Public pantry providing for the people

San Antonio community pantries provide food for less-fortunate neighbors.

Malaki Lingg and Riley Carroll

Food insecurity is an ever-increasing issue within the United States. Approximately 10.5% of U.S. households were food insecure in 2020, 22.5% of all children in Texas faced food insecurity at some point and one in four children in Bexar County are unsure of when they are having their next meal. 

To combat this growing issue, good samaritans across San Antonio have opened nearly a dozen community food pantries. These pantries operate 24/7 by maintaining outdoor storage for goods where locals can donate items or take products as needed. 

“Initially, [our goal] was to provide food to the community,” the Westside Community Pantry owner, Sylvia Mendosa, explained. “I think another goal that has emerged since starting the pantry — aside from food access — is also this idea of mutual aid [and] community care. The [Westside] community pantry started right before the Texas freeze and in the midst of the pandemic and both of these events highlighted not [only] failed leadership at the state and national level, but the necessity and the history of communities coming together to take care of each other and provide each other with basic needs and care. It has been really beautiful and radical to see the pantry become its own living entity and to see the community take ownership of it. I think a goal for me now is to be connected to the people and places that create opportunities to engage in community care.”

The San Antonio pantry network, started by @jovitapantryandfridge on Instagram, has grown to boast over 10 pantries throughout the city.

 “I know creating food access is a big part of the pantry network, which was started by @jovitapantryandfridge,” Mendoza mentioned. “They operate [on] anarchist and socialist principles and … have fundraised to help purchase and set up volunteers with a pantry and fridge to operate.”

Drawing inspiration from the @jovitapantryandfridge folks, the San Antonio native running the Westside Pantry enjoys giving back to their community.

 “I [was] born and raised in San [Antonio],” Mendoza remarked. “Being a part of this network is a way to care for the community I love and call home and also honor the legacy of radical color collectives who have engaged in community care and mutual aid for generations. And I get to be connected to other folks who engage in community care as well.”

The Westside Community Pantry’s flexible hours allow for working individuals to come and go at their leisure, whenever they need access.

 “I know it is a daily occurrence and weekends see the most traffic, and I also hear folks late at night when they’re getting off [of] work or when it’s cooler to travel on foot to see what’s available at the pantry,” Mendoza added.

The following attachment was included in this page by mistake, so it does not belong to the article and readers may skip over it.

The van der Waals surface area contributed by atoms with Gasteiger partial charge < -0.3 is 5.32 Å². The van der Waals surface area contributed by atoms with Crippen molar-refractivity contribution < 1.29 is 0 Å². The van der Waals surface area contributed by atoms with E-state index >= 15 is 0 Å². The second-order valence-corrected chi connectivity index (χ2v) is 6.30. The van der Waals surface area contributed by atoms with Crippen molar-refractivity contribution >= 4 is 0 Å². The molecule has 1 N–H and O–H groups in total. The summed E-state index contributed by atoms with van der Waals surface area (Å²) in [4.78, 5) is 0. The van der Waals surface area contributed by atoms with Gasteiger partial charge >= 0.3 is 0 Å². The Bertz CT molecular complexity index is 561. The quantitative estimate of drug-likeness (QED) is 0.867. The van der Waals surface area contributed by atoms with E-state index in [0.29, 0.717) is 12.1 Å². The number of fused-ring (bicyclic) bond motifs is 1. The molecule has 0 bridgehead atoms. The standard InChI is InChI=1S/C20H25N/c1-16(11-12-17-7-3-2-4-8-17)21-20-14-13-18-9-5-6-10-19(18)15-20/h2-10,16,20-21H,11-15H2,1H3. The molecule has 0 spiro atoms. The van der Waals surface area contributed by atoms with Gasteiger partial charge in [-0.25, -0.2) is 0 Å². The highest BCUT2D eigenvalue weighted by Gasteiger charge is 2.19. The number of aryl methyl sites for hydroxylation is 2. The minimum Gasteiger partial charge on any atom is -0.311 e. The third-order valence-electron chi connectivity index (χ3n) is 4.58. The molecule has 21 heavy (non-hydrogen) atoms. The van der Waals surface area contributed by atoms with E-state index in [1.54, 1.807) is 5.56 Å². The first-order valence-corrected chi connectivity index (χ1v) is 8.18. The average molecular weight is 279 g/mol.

On top of the generous donors who drop off canned goods and non-perishables, numerous volunteers have hosted supply drives in support of the pantry.

 “At the [Westside] pantry, I accept pantry food items as well as produce and drinks that can be placed in the fridge,” Mendoza said. “Many folks also drop off clean clothing, shoes, toiletries [and] unhoused neighbor kits that have shampoo, toothpaste, body wipes, bandaids and snacks. For the Christmas toy drive, the organizer @maricreative managed to collect over 100 donations of toys and gave them all out in one afternoon.”  

The Pantry Network across San Antonio is growing exponentially, encouraging owners to consistently fundraise and participate in the community.

“The @freelittlepantrysa usually offers their time and truck to make fridge and pantry deliveries,” Mendoza explained. “The [@the_harlandale_sunshine_pantry] regularly hosts fun community events and giveaways on the Southside. The [@jovitapantryandfridge] pantry folks consistently fundraise not only for new pantries but to also help the existing ones out when we experience theft. There is going to be a new pantry soon by a regular donator who actually has their own farm as well and has donated fresh produce to the pantries before.”

More than ever, the Westside community pantry owner expressed the importance of lending a helping hand to neighbors whenever possible.

“In thinking about the Texas grid, forced poverty on our communities, we are going to need to continue to rely on each other rather than solely wait on leadership to care or change policy,” Mendoza concluded.

The Westside Community Pantry is located at 3203 W Houston St, San Antonio, TX 78207. To learn more about the Westside Community Pantry or donate, please refer to the Westside Community Pantries resources guide or the pantries listed in the San Antonio Community Resource Directory.